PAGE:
SIMBAD references

2016ApJ...822...99C - Astrophys. J., 822, 99-99 (2016/May-2)

Mass ratio determination from H_ α _ lines in black hole X-ray transients.


Abstract (from CDS):

We find that the mass ratio q in quiescent black hole (BH) X-ray transients is tightly correlated with the ratio of the double-peak separation (DP) to the full width half maximum (FWHM) of the H_ α_ emission line, logq=-6.88-23.2  log(DP/FWHM) . This correlation is explained through the efficient truncation of the outer disk radius by the 3:1 resonance with the companion star. This is the dominant tidal interaction for extreme mass ratios q={M}{2}/{M}{1}\lesssim 0.25 , the realm of BH (and some neutron star) X-ray transients. Mass ratios can thus be estimated with a typical uncertainty of ≃32%, provided that the H_ α_ profile used to measure DP/FWHM is an orbital phase average. We apply the DP/FWHM-q relation to the three faint BH transients XTE J1650-500, XTE J1859+226, and Swift J1357-0933 and predict q={0.026}_{-0.007}^{+0.038} , {0.049}_{-0.012}^{+0.023} and {0.040}_{-0.005}^{+0.003} , respectively. This new relation, together with the FWHM{K}_{2} correlation presented in Paper I, allows the extraction of fundamental parameters from very faint targets and, therefore, the extension of dynamical BH studies to much deeper limits than was previously possible. As an example, we combine our mass ratio determination for Swift J1357-0933 with previous reported values to yield a BH mass of 12.4±3.6 M. This confirms Swift J1357-0933 as one of the most massive BH low-mass X-ray binaries in the Galaxy.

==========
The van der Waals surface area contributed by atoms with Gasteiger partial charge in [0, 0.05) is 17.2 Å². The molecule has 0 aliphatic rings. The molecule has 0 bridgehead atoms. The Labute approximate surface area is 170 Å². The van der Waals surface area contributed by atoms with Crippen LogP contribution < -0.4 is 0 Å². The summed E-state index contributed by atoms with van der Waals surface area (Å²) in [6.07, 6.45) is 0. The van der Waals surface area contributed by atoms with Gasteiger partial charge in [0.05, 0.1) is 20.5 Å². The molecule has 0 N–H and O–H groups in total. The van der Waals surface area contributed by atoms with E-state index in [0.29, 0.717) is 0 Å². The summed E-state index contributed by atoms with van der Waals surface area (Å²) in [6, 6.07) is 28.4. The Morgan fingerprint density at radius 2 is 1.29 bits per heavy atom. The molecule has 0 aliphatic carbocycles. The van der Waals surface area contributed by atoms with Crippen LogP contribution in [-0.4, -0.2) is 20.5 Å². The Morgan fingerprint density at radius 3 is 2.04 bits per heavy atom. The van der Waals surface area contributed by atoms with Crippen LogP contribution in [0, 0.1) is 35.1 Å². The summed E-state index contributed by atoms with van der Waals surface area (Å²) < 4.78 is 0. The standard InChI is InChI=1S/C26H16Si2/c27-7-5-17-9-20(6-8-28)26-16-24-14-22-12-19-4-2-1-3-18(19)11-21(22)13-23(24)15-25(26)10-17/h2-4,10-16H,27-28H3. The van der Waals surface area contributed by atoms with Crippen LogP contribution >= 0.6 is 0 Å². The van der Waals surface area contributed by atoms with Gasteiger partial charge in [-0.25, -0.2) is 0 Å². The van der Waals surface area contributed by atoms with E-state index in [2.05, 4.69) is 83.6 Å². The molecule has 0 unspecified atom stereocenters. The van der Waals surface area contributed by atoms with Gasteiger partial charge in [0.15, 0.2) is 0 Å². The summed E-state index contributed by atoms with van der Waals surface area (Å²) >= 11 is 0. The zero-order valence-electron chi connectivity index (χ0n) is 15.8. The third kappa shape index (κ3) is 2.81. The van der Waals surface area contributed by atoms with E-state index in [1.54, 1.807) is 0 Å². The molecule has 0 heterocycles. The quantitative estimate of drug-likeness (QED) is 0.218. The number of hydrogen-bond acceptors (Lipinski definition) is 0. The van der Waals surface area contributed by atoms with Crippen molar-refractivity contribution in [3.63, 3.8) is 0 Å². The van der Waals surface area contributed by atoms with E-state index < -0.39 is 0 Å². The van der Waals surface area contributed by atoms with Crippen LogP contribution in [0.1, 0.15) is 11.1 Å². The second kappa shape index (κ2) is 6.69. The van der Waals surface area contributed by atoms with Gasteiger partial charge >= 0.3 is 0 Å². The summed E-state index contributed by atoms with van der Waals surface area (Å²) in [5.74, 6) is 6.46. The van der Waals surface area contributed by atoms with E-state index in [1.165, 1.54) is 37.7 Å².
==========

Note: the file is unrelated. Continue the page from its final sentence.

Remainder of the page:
Abstract Copyright: © 2016. The American Astronomical Society. All rights reserved.

Journal keyword(s): accretion, accretion disks - binaries: close - stars: black holes - stars: dwarf novae - stars: neutron

Simbad objects: 27

goto Full paper

goto View the reference in ADS

To bookmark this query, right click on this link: simbad:2016ApJ...822...99C and select 'bookmark this link' or equivalent in the popup menu


© Université de Strasbourg/CNRS

    • Contact